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Why Is China Cracking Down on Alibaba?

The Chinese authorities' antitrust action against the e-commerce giant appears arbitrary. The perception that the same business practices are treated in drastically different ways when policy priorities shift will not bolster investor confidence in China’s thriving internet firms.

Since the Chinese authorities suddenly halted fintech conglomerate Ant Group’s planned initial public offering in autumn 2020, its parent company, e-commerce king Alibaba, has been facing harsh regulatory scrutiny. On Christmas Eve, China’s antitrust authority announced that it was investigating the firm’s exclusive business practices. And Alibaba’s founder, Jack Ma, recently eased concerns regarding his fate by appearing in public for the first time since last October, when he delivered a speech criticizing financial regulation in China.

The mere announcement of the investigation into Alibaba wiped more than $100 billion off the firm’s market value overnight. Given the Chinese government’s huge regulatory power, investors are rightly anxious about Alibaba’s prospects. But the government’s sudden and aggressive move against the firm also reveals much about the regulatory regime’s weaknesses.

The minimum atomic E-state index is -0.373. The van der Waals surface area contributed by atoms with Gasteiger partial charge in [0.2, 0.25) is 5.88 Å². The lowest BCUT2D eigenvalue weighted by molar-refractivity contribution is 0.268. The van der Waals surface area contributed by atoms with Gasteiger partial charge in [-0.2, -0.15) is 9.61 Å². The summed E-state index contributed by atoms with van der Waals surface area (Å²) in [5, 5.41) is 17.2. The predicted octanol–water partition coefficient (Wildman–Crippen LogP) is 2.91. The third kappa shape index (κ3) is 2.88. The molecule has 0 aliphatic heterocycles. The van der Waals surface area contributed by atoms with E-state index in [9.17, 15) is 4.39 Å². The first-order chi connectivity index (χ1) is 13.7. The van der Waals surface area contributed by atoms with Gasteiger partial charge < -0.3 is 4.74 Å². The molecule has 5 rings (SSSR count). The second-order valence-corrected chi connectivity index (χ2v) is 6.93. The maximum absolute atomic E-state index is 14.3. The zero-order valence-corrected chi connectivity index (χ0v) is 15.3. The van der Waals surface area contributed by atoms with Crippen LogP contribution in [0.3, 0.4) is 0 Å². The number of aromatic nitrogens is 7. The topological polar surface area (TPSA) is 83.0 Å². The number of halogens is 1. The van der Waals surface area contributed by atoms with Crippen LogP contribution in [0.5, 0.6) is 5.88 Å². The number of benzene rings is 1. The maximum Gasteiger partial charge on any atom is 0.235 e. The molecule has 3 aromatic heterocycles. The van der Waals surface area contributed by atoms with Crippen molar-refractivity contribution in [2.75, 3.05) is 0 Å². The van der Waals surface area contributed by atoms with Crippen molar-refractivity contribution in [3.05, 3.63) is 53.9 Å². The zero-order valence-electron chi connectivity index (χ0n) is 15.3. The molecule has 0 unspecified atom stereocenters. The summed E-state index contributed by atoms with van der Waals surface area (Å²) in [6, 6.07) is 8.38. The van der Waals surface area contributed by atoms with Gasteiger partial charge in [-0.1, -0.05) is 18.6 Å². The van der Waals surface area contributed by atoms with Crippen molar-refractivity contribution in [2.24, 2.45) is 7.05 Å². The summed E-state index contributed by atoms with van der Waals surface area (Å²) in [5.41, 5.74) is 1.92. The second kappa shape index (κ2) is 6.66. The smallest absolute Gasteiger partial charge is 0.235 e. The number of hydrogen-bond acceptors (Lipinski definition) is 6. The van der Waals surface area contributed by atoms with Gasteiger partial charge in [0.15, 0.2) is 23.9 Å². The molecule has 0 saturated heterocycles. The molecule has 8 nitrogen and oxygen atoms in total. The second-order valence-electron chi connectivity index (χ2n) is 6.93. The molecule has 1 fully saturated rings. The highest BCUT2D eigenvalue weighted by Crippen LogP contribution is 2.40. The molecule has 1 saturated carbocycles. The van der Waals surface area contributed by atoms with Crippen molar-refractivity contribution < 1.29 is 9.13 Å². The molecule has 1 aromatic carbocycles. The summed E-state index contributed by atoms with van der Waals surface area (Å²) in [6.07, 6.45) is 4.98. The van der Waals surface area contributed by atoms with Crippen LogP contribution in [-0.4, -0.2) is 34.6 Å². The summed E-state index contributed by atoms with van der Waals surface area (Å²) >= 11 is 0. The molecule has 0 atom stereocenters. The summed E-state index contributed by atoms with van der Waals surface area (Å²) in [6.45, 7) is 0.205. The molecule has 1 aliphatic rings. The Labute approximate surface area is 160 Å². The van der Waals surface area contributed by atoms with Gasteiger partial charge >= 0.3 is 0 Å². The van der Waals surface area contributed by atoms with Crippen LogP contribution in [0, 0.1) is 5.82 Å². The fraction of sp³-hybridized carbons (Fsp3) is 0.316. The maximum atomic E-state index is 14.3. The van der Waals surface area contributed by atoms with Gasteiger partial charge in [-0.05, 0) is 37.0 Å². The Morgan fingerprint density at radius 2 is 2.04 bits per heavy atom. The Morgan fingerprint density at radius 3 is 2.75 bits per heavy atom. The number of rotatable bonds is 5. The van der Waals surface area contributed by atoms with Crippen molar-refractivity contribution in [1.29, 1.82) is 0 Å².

To be sure, the Chinese government has legitimate reasons to be vigilant toward the country’s highly concentrated internet sector. By targeting superstar firms like Alibaba, China is following a global regulatory trend, with US and European Union policymakers similarly vowing to impose tougher sanctions against monopolistic internet giants.

Just as Americans are worried about Amazon’s dominance in e-retail, Chinese consumers have equally good reasons to be concerned about Alibaba. In 2020, Amazon’s share of the US e-commerce market was slightly less than 40%, whereas Alibaba’s Tmall and Taobao held over 50% of China’s e-retail market.

The current investigation into Alibaba is not the first time that the firm’s business practices have been subject to antitrust scrutiny. JD.com, China’s second largest e-retailer, lodged a complaint about Alibaba with China’s antitrust authority back in 2015. Dissatisfied with the authority’s perceived failure to act, JD.com filed a suit against Alibaba in a Chinese court (the case is still pending).

In fact, Alibaba used to be far more dominant in e-commerce. At its peak, when it was first listed in 2014, the firm accounted for more than 80% of China’s online retail market. Since then, its share has been gradually eroded by JD.com and other rivals such as Pinduoduo.

So, why did China’s antitrust authority wait so long before investigating Alibaba? Many have linked the current antitrust campaign to Ma’s October speech and his seemingly recalcitrant attitude toward regulation. Although Ma’s remarks may have been the trigger, the fundamental reason relates to regulatory inertia, a phenomenon deeply ingrained in Chinese bureaucratic politics.